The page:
And now for the hard part: consistency. If you were planning to run a marathon in 2018, you'd lace up your running shoes almost daily. And if you were planning to build a bookcase, you'd read up on tools you need for the job and then practice them.
"Most importantly, create often," Flo said. "Understand your tools and get to creating something new. Never feel like a slave to any medium. Create anything."
3. Get out of debt (or get closer to it)
January seems like the perfect time to re-evaluate your finances — often because holiday spending strains an awful lot of bank accounts. Pat Sherman is the vice president of community relations at Denton Area Teachers Credit Union, and she said there's a tried-and-true way to pay off your debt —or get a lot closer to it.
"Make 2018 the year to intentionally create and stick to a spending plan by tracking all the money you have coming in and exactly where and how much is spent," Sherman said. "Paying close attention and adjusting when needed will be the key to spending less than you make so that you can pay off debt and save for the future."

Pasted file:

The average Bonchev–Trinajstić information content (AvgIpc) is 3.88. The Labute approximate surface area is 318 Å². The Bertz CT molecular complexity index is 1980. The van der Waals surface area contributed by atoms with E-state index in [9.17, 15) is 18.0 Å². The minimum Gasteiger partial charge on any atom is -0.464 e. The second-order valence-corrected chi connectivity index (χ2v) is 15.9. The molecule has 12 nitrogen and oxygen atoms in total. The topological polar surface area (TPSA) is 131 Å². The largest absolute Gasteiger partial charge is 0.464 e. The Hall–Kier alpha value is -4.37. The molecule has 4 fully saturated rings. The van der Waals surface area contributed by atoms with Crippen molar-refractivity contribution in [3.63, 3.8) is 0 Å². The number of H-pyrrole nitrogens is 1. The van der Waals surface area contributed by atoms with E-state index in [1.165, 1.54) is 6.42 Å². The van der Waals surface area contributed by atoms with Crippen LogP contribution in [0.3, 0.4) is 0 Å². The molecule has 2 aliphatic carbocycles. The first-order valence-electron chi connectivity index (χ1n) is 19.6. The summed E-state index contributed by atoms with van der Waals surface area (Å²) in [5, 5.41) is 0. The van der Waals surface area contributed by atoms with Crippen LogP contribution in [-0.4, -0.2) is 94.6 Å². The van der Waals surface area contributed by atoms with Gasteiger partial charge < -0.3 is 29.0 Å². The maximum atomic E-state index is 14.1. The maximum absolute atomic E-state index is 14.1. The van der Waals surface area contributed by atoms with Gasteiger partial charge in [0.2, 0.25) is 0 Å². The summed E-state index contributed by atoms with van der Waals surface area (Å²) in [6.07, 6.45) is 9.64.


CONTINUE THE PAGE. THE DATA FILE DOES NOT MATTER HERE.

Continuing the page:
You can keep it simple, using a simple, free monthly budget template from Google (if you have a Gmail account, search Google Sheets in the Google Drive application.) Or you can consider personal finance software that can consolidate your bank accounts and your bills in one place.